Safe to say that physical security and networking security reside in two distinct and separate camps. And when the channel renews its efforts in security, it’s seldom the former.
In recent years, physical security – which connotes functions that range from badge-scannd doors to video surveillance — has remained an area largely overlooked by the channel. But now, in light of a growing fervor around IP video surveillance, the channel’s resistance will likely result in missed opportunities to cash in on a space that’s not only growing but starting to experience a robust and viable renaissance.
The channel’s reticence when it comes to physical security in general, and video surveillance in particular, isn’t entirely unwarranted. The video surveillance market has largely remained static for the better part of three decades, stymied by commoditization, market saturation and little technological innovation. As such, significant growth in related markets has been anemic at best, putting distinctive roadblocks to any further channel penetration or broader distribution.
Consequently, physical and networking security channels have remained as church and state, with little crossover – for numerous reasons. Spikes in technological innovation, and intensifying market demand prompted the channel to place further investments and sales efforts in networking software and security arenas. Additionally, renewed focus around network security technologies, heralded by an explosion of dedicated and niche firms, elicited high-margin service opportunities for the channel that gave them little reason to extend their practices to the physical realm.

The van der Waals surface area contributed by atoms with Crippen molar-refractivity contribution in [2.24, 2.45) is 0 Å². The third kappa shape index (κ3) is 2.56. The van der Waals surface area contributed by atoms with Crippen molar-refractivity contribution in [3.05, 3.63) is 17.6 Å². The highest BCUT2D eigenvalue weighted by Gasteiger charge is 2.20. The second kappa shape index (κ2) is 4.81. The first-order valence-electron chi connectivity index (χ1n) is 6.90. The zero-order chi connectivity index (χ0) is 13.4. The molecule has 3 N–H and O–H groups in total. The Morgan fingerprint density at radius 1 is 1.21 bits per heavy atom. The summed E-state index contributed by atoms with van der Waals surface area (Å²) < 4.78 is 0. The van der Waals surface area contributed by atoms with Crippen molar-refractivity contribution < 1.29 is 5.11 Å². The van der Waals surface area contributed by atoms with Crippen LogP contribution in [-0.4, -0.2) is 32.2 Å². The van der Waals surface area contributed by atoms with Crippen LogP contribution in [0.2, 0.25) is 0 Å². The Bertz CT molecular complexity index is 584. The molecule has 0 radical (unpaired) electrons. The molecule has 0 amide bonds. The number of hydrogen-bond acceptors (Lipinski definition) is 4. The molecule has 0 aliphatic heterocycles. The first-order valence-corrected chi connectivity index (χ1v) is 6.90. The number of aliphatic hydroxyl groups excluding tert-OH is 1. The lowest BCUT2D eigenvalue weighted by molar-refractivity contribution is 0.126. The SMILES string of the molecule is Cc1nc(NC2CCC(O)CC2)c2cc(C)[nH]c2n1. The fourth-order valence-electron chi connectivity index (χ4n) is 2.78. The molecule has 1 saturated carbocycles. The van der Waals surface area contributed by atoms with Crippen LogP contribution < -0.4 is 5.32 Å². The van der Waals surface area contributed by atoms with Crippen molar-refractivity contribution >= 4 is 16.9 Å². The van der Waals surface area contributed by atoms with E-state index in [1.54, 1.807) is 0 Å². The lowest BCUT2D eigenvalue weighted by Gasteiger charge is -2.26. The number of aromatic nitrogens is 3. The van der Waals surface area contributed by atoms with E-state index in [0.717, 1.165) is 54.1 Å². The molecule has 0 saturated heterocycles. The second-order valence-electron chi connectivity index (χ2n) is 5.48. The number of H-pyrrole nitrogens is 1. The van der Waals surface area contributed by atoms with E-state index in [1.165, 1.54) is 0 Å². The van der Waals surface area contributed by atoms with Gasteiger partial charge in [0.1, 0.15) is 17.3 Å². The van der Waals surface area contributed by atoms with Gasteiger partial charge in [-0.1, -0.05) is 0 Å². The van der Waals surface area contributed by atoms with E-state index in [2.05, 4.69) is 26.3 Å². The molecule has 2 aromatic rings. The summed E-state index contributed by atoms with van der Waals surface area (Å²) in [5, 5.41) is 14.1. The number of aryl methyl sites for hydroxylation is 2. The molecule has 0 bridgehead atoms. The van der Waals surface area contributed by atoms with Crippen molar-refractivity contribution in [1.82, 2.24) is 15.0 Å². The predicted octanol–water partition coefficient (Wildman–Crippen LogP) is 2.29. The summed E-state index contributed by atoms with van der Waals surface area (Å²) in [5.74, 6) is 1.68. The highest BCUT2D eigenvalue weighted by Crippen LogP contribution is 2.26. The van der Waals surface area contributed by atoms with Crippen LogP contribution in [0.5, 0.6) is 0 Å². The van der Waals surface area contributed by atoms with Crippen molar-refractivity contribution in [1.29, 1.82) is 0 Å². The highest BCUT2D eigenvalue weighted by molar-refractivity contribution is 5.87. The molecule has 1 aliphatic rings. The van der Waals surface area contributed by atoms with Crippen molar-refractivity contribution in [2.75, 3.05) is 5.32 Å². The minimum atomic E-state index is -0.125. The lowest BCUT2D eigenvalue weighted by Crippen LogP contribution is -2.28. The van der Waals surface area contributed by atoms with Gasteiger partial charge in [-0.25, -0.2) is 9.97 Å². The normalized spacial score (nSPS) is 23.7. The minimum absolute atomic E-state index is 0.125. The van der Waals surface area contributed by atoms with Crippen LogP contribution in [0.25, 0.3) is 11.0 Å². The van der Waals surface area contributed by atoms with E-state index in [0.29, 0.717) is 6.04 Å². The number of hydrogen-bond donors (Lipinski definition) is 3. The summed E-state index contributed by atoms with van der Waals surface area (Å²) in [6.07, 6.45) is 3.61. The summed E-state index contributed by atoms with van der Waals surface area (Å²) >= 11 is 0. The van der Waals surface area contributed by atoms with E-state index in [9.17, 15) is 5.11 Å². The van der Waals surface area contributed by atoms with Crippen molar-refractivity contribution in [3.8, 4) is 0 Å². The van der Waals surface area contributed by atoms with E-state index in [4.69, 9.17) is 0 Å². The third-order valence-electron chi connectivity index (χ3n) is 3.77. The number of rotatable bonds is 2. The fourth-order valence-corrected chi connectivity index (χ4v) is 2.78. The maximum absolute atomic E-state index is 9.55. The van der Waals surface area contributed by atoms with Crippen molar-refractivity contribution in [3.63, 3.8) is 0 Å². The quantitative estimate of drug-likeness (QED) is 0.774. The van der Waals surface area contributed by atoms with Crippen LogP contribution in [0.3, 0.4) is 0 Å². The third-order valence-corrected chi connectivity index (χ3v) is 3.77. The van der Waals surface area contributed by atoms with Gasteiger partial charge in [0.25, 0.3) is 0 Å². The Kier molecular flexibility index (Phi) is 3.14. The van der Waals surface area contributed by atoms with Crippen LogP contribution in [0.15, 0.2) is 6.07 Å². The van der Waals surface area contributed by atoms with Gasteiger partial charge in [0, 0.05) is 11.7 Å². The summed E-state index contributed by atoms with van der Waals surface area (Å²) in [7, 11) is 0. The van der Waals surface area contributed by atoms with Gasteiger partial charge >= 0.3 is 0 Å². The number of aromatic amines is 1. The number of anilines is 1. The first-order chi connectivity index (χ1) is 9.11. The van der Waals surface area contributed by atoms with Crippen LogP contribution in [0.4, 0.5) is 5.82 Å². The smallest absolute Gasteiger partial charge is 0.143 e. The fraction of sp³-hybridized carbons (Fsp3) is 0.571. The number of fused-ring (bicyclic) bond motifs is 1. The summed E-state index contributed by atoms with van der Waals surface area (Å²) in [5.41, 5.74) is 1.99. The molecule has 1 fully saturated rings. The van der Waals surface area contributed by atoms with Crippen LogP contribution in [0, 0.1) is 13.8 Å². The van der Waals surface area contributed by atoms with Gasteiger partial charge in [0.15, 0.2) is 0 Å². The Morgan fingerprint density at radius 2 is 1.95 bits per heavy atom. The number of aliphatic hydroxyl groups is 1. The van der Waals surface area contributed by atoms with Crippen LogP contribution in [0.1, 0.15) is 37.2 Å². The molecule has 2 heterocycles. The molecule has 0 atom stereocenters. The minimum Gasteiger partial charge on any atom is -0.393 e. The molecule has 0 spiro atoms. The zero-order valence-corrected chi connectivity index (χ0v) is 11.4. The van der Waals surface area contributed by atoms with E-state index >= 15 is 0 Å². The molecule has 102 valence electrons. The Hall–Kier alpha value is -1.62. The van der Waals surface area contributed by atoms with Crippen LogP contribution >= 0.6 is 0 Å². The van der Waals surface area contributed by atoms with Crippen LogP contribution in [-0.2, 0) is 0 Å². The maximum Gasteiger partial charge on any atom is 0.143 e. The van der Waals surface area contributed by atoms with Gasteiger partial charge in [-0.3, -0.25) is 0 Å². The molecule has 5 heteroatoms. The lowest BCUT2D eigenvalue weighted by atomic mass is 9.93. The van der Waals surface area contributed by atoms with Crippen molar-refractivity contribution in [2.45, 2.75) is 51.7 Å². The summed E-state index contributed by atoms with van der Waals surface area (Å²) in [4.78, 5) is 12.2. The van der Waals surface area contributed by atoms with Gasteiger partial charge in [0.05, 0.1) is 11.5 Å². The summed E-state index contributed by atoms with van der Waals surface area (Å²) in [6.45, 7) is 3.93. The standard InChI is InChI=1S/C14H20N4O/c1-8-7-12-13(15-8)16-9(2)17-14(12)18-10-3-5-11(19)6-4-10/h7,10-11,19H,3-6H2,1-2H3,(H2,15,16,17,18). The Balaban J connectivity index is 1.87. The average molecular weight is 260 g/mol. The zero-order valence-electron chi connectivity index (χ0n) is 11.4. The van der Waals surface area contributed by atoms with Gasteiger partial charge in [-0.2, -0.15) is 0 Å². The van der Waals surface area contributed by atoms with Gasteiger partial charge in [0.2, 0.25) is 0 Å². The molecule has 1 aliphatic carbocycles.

Meanwhile, the fact that video surveillance markets have remained largely stagnant did little to incent partners to add it to their portfolios — much less build out practices that would likely produce diminished returns.